Riester Pensions in Germany: Design, Dynamics, Targetting Success and Crowding-In
Axel H. Borsch-Supan
Max Planck Society for the Advancement of the Sciences - Munich Center for the Economics of Aging (MEA); National Bureau of Economic Research (NBER); Centre for Economic Policy Research (CEPR)
Max Planck Society for the Advancement of the Sciences - Max Planck Institute for Social Law and Social Policy
affiliation not provided to SSRN
NBER Working Paper No. w18014
Riester pensions are voluntary, but heavily subsidized private pension schemes in Germany. They were designed as a matching defined contribution scheme to fill the emerging “pension gap” that is being generated by the gradually declining generosity of the public pay-as-you-go pensions in response to population aging. This paper investigates how the uptake of the recently introduced “Riester pensions” depends on the state-provided saving incentives and how well the targeting to families and low-income households has worked in practice. It documents the costs of the scheme, and collects circumstantial evidence on displacement effects between saving for old-age provision and other purposes.After a slow start and several design changes, Riester pension plans took off very quickly. While saving incentives were effective in reaching parents, they were somewhat less successful in attracting low-income earners, although Riester pensions exhibit a more equal pattern by income than occupational pensions and unsubsidized private pension plans. Riester pension savings totaled €9.4bn in 2010 with an associated cost of €3.5bn. One average one Euro of subsidies is thus associated with 2 Euros of households’ own Riester saving.There is no evidence that Riester pensions have crowded out other saving. While households who plan to purchase housing and who attach high importance to a bequest motive are less likely to have a Riester pension, several regression results show that occupational pensions and other forms of private pensions act as complements rather than as substitutes. Aggregate national saving has increased since the introduction of Riester pensions.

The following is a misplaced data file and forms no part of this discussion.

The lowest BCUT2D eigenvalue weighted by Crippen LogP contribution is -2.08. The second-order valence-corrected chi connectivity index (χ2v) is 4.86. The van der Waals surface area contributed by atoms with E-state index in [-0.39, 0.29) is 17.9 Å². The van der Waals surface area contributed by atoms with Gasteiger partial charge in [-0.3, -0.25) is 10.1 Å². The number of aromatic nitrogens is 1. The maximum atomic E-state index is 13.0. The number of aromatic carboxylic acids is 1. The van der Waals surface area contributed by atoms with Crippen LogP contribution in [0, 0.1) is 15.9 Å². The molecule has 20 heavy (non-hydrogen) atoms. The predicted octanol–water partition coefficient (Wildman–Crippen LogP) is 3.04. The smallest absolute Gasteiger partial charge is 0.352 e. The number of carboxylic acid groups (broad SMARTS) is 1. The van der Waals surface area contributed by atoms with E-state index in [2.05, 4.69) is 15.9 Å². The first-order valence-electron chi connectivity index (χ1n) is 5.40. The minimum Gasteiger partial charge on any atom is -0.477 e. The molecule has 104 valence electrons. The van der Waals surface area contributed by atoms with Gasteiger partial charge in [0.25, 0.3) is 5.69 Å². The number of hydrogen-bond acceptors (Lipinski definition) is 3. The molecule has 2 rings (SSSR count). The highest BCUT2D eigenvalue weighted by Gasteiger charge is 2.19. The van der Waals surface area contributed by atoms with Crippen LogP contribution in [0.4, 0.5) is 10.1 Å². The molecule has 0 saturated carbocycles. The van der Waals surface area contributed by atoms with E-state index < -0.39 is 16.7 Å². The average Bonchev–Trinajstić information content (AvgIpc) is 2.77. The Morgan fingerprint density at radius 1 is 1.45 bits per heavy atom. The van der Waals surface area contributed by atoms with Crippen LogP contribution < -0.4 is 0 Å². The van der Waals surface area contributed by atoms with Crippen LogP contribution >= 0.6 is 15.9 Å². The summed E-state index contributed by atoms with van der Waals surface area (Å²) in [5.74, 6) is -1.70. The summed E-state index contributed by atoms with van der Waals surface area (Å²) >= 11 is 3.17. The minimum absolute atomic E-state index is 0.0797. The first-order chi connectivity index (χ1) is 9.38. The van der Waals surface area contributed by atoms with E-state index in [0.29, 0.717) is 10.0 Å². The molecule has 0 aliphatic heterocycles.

Institutional subscribers to the NBER working paper series, and residents of developing countries may download this paper without additional charge at www.nber.org.
Number of Pages in PDF File: 31working papers series
Date posted: April 28, 2012
© 2014 Social Science Electronic Publishing, Inc. All Rights Reserved.
This page was processed by apollo3 in 0.485 seconds